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- Mother-Daughter Communication in Amy Tan's The Joy Luck Club Of the many stories involving the many characters of "The Joy Luck Club", I believe the central theme connecting them all is the inability of the mothers and their daughters to communicate effectively. The mothers all have stories of past struggles and hard times yet do not believe their daughters truly appreciate this fact. The mothers of the story all want their daughters to never have to go through the struggles they themselves had to go through, yet they are disappointed when their daughters grow up and do not exhibit the respect or strength of their mothers. This is the ironic paradox of the story. T... [tags: Joy Luck Club Essays Amy Tan Papers]
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- A Daughter Pushed to the Brink in Joy Luck Club In Amy Tan's novel, Joy Luck Club, the mother of Jing-mei recognizes only two kinds of daughters: those that are obedient and those that follow their own mind. Perhaps the reader of this novel may recognize only two types of mothers: pushy mothers and patient mothers. The two songs, "Pleading Child" and "Perfectly Contented," which the daughter plays, reinforce the underlying tension in the novel. These songs represent the feelings that the daughter, Jing-mei, has had throughout her life.... [tags: Joy Luck Club Essays Amy Tan Papers]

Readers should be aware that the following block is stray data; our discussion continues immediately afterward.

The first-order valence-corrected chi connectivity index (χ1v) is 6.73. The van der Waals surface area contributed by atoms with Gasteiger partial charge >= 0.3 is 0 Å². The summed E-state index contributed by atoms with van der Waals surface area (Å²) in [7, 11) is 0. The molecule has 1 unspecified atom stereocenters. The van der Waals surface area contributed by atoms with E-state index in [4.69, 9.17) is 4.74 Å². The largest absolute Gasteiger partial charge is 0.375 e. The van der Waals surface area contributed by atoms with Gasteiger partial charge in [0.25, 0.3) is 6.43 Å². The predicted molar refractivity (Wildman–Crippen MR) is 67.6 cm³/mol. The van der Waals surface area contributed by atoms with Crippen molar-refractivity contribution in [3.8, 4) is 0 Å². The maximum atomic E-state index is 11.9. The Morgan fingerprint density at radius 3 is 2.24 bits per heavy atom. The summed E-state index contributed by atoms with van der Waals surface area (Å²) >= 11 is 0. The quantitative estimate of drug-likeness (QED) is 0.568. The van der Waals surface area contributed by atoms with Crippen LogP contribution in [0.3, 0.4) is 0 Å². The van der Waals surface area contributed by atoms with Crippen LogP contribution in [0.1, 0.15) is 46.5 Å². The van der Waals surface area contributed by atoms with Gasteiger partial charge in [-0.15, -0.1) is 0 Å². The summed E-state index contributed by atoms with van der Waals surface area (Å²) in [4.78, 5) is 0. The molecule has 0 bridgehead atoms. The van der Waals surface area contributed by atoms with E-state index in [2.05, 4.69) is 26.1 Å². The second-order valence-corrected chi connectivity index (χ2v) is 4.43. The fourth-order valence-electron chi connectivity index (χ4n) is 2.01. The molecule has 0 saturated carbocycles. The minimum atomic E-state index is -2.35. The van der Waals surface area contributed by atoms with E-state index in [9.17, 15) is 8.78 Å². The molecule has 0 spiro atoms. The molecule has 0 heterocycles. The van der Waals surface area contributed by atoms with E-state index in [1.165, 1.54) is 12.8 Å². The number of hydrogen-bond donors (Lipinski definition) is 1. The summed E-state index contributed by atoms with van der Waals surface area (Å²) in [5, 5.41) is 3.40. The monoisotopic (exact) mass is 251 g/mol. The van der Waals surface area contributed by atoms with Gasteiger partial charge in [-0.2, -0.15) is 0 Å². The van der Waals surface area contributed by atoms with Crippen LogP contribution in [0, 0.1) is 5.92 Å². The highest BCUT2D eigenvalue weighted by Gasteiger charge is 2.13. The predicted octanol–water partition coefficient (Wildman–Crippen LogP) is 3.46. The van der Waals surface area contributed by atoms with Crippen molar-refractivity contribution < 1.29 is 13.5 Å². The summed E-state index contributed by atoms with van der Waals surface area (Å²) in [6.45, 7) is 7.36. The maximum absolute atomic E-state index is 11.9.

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- Amy Tan’s novel, The Joy Luck Club uses much characterization. Each character is portrayed in different yet similar ways. When she was raised, she would do whatever she could to please other people. She even “gave up her life for her parents promise” (49), I the story The Red Candle we get to see how Tan portrays Lindo Jong and how she is brought to life. Tan likes to show Lindo through indirect characterization. Lindo would always try to make things right. She would be polite to her new mother in law and when she was with her mother in law she would hold out a treat and say “ For you, Mother” (53).... [tags: The Joy Luck Club Essays]